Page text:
Sea of Tranquility by Emily St John Mandel review – a time-travelling triumph

The Station Eleven author’s brilliant novel flits between disparate lives past and future, and the detective patching them together

It is a bold author who heads off potential criticisms of their work with a self-aware allusion, but in Emily St John Mandel’s ambitious new novel, the character of the writer Olive Llewellyn is confronted by an unimpressed reader in a book-signing queue. Her interlocutor impatiently claims “there were all these strands, narratively speaking, all these characters, and I felt like I was waiting for them to connect, but they didn’t ultimately”.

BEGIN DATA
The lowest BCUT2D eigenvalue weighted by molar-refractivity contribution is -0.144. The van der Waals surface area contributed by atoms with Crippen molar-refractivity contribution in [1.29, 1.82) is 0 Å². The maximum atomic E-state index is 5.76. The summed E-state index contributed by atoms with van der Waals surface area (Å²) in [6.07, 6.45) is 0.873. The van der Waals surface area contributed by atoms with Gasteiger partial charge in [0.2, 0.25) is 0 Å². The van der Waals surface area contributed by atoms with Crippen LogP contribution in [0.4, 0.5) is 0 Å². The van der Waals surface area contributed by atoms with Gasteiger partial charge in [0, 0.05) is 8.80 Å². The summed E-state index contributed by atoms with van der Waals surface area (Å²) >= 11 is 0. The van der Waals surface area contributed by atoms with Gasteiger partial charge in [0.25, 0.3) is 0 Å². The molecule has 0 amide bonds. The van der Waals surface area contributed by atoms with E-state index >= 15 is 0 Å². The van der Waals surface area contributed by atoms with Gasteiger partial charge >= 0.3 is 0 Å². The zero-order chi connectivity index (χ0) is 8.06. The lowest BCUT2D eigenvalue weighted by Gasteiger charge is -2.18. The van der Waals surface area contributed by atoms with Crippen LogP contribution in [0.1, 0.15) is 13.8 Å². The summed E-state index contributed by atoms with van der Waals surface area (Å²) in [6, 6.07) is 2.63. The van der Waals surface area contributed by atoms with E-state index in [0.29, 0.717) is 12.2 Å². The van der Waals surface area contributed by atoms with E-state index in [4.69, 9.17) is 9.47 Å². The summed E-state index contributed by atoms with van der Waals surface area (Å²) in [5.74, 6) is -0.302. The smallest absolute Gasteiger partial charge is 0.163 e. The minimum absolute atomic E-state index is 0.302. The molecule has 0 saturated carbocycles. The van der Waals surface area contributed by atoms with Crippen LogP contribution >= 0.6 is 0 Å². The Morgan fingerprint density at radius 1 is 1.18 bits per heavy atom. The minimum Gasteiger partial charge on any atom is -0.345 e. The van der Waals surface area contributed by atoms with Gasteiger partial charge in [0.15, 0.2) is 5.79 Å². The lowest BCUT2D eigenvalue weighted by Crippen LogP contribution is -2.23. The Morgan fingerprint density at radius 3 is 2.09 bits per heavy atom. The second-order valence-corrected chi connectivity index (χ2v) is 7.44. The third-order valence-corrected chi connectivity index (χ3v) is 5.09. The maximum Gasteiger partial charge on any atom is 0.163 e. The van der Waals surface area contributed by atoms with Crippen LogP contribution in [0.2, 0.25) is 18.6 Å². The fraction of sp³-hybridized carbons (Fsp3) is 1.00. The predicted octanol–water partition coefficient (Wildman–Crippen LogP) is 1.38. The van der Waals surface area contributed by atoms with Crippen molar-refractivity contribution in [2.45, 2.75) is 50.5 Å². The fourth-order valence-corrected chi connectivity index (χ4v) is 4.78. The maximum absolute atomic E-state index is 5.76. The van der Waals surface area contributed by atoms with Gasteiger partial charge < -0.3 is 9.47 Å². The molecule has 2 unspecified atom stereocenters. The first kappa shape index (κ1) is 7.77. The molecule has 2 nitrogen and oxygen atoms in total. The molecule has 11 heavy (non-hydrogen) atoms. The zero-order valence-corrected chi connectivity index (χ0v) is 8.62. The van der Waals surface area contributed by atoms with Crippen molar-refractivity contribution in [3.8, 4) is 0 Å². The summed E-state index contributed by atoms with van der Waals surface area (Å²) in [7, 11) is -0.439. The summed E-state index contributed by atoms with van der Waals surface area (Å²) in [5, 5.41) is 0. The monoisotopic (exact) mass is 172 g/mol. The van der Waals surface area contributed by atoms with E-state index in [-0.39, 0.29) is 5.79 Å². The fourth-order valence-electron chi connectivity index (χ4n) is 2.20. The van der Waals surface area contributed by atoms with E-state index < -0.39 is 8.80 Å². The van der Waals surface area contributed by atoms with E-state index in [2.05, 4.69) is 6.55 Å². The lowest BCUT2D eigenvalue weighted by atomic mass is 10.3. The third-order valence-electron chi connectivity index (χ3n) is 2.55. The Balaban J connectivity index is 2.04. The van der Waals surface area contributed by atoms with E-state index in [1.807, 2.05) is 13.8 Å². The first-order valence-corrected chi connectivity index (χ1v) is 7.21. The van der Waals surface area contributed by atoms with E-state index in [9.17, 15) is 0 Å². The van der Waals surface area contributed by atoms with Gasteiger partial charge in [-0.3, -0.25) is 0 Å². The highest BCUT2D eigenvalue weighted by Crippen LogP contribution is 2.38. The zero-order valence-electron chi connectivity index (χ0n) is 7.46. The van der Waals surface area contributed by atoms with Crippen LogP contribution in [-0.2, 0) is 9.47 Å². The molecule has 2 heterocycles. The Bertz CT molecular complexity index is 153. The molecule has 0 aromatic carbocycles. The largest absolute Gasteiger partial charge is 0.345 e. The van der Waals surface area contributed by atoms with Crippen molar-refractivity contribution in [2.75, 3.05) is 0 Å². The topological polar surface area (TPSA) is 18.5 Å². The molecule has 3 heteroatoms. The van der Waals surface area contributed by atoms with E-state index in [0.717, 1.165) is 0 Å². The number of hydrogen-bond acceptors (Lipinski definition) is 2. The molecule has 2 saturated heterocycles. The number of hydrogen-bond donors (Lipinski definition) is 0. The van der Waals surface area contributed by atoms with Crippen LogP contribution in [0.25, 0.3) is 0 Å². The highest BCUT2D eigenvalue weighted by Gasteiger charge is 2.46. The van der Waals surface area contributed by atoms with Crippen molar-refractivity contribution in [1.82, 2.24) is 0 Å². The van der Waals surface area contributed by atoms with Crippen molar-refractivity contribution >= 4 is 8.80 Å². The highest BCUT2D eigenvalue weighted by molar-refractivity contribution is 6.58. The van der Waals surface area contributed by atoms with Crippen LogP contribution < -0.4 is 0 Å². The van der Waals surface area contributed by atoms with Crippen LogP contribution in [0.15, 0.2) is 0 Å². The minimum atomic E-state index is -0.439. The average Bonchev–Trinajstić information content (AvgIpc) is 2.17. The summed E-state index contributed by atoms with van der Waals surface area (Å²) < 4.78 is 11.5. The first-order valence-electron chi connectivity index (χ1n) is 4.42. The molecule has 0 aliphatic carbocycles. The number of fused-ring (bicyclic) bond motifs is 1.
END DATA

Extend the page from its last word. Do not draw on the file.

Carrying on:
Some may agree with this as a description of Sea of Tranquility, but it also elegantly anticipates censure of this thought-provoking read. Over its spare length, St John Mandel’s book juggles a variety of storylines, loosely connected by the pivotal character of the time-travelling detective Gaspery-Jacques Roberts. He has been sent back from the far-distant future to interact with apparently disparate figures, from the 23rd-century novelist Olive to the disgraced “remittance man” Edwin St Andrew, making his uncertain way in 1912 Canada. The recurring motif that unites them all is the sound of a violin heard in an unnatural setting; its significance becomes increasingly clear as the narrative progresses.

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